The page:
Before Longstreet's arrival Sigel's troops outflanked Jackson's right, and for a moment they even caused considerable alarm on his rear; but Stuart's cavalry soon put a stop to a movement which Sigel was not strong enough to follow up vigorously; and at eleven o'clock Hood's arrival made Jackson's safety completely secure on that side. During this time McDowell and Porter were carrying out the new instructions they had received from Pope, who, as we have stated (page 288), directed them to march from Manassas Junction upon Gainesville in order to strike the flank and rear of the enemy on the right; Porter, with his two divisions, was marching along the road above mentioned; he was followed by King's division, which was temporarily attached to his command. General McDowell was with this column, while Ricketts, at the head of the Second division of his own corps, had borne more to the right, and was to strike the turnpike north of Groveton. The direction followed by, Porter brought him face to face with D. R. Jones. He therefore found himself suddenly in the presence of an enemy upon whom neither Pope nor himself had counted, and utterly unable to continue the movement which had been prescribed to him. McDowell was not long in joining him. Resuming the command of King's division, he sought to deploy it to the right of Porter in order to assist Ricketts, and thus form a continuous front of attack against the enemy he had so unexpectedly encountered.

But the impenetrable thickets which covered the ground on that side rendered such deployment impossible, and McDowell, justly thinking that the presence of the enemy on the road from Gainesville to Bristoe would not permit him to strike his flank, as Pope desired, determined, instead of attacking him in front with his forces and those of Porter combined, to bring King back to the rear in order to overtake Ricketts and operate with his whole corps in a less eccentric fashion against Jackson's right wing. This decision, which justified the latitude left by Pope's orders, was certainly the best, and it is only to be regretted that he did not take along with him the whole of Porter's corps, leaving only a small force before Longstreet. [862] The support of this corps, if it had arrived in time for that purpose, would probably have secured the success of King's attack. It is difficult to know precisely what orders McDowell, the senior officer of the two, gave to Porter; but, at all events, these orders do not appear to have been positive, and the retrograde movement undertaken by the former was no encouragement to the latter to attempt a direct attack with his reduced forces. This attack had not been contemplated in the instructions of the general-in-chief. Porter was entirely ignorant of what was taking place on his right. Finally, his scouts having taken some prisoners, he learned from them that he had before him a portion of Longstreet's corps, which the general staff still believed to be among the defiles of the Alleghanies. Consequently, Porter, while McDowell was pursuing his way with King through a long and sinuous road, confined himself to watching the enemy in front of him. Longstreet, on his part, as soon as he was informed by Robertson of the appearance of a large Federal column on his right wing, hastened to reinforce it, and at half-past 4 o'clock withdrew Wilcox's division from the place it occupied on his left, to send it to take a position between Kemper and Jones. Porter, therefore, by his mere presence had succeeded in drawing or in detaining at the extreme Confederate right six brigades; that is to say, one half of Longstreet's corps: two of Kemper's brigades, which did not participate in the fight that King was engaged in along the road, could promptly have supported Jones and Wilcox if Porter, interpreting his instructions differently, had attacked them vigorously, and it is natural to infer that any success achieved at first by the latter would speedily have been neutralized by the arrival of considerable reinforcements. It is true that toward six o'clock Longstreet, perceiving at a distance King's division on the march, called back Wilcox's division to his left in great haste; but the latter did not leave his second position before sunset, and did not reach the turnpike until after the termination of the combat between Hood and King. It was, in fact, on the road where Pope, still believing in his ability to outflank Jackson's right, and ignorant of Longstreet's presence, had despatched the new division that McDowell had brought him. At the same time, Longstreet, wishing to relieve the Second corps, ordered Hood to advance, whose fresh troops dashed against those of King, while his artillery on the left and Evans' and Hunton's brigades on the right pressed them close on both flanks. The combat was long and desperate: the Federals, inferior in numbers, made a good stand in the dark, but they could naturally gain no ground over their adversaries. [863] The result of the battle was the same at every point: the Confederate lines had not been broken; they were compact and ready to resume the offensive: this, therefore, was a serious check for the Federals, and left them in a position all the more dangerous because their chieftain did not as yet appreciate its gravity.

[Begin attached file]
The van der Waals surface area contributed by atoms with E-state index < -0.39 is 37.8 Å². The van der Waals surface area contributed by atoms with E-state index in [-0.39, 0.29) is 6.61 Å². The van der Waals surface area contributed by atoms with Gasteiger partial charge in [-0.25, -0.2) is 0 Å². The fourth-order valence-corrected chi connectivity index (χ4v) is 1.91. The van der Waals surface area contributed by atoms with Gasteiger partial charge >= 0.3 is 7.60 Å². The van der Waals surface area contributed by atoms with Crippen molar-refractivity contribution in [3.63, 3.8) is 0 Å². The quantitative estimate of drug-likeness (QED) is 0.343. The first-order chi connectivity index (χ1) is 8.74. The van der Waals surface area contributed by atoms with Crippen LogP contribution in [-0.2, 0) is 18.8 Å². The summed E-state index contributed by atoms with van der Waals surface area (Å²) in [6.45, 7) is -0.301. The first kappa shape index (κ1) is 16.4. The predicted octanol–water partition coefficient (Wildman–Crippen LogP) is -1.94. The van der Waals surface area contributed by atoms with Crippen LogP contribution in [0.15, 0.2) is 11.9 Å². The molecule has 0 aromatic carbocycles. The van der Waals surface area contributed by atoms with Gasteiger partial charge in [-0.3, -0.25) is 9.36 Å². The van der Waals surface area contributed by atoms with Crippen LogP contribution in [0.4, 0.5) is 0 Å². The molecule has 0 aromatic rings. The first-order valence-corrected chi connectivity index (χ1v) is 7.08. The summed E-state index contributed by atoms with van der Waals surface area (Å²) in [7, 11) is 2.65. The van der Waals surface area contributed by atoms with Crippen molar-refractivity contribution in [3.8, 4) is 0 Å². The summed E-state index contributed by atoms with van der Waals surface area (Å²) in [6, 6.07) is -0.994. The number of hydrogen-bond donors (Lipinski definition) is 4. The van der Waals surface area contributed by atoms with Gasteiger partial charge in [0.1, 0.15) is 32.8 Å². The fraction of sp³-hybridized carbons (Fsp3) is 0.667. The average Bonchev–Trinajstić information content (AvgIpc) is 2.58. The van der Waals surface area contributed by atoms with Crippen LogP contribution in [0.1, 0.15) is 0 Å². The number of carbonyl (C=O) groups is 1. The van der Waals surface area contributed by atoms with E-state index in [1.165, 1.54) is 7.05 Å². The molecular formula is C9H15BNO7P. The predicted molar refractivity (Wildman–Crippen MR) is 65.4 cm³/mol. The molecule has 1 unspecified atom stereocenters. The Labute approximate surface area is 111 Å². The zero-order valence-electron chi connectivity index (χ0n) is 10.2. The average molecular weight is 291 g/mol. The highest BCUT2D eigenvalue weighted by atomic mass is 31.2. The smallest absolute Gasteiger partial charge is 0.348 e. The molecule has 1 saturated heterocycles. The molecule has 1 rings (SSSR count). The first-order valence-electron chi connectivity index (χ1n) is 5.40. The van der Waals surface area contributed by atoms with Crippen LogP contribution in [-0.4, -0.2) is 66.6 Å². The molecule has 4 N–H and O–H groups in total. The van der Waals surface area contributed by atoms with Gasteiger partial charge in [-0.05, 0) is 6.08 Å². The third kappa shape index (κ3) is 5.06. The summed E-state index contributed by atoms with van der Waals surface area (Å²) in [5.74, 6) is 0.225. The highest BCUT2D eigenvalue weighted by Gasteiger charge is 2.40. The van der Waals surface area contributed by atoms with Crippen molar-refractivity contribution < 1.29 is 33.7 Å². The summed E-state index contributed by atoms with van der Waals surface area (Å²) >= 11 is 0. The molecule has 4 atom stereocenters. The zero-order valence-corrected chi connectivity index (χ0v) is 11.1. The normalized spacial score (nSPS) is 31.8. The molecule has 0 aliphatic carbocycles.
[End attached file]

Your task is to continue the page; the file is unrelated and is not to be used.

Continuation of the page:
Far from endorsing the reproaches Pope has lavished upon Porter, we have been led, while writing this new account, to modify the judgment, far too severe, we had our self passed upon the latter general.

This recital, in fact, clearly proves that if Porter exhibited too much prudence in a situation which, altogether unforeseen, restored to him his freedom of action, this excess of prudence was productive of no evil effects upon the Federal army; for if he remained immovable with six brigades in front of him or within reach, the Confederates kept eight which did not fire a single musket-shot during the whole day. As we stated (p. 292), he did not receive the order of attack, which Pope sent him at half-past 4 o'clock, in time to execute it: this order only reached him about half-past 6 o'clock, and the nature of the ground rendered any aggressive movement in the dark impossible. Even if he had been able to execute this movement, the day's results could certainly not have been changed.

Page 553.

Colonel Farnsworth of the Eighth Illinois is not the General Farnsworth who was killed the following year at Gettysburg.

Page 555.

The information furnished by General McClellan himself enables us to correct a few errors in our account of his removal from command. McClellan was alone in his tent when Buckingham entered. The latter, although a stranger to the Army of the Potomac, was not unknown. He had many friends in it—among others, the general-in-chief himself. He had been in search of Burnside, and was desirous that the latter should be present at the painful interviews he was about to have.

Page 681, line 19.

Besides the President, a small number of magistrates and employes take the oath to support the Constitution in the Republic of the United States.

Page 697.

Of these twenty-five millions of bonds, eighteen millions were issued. [864]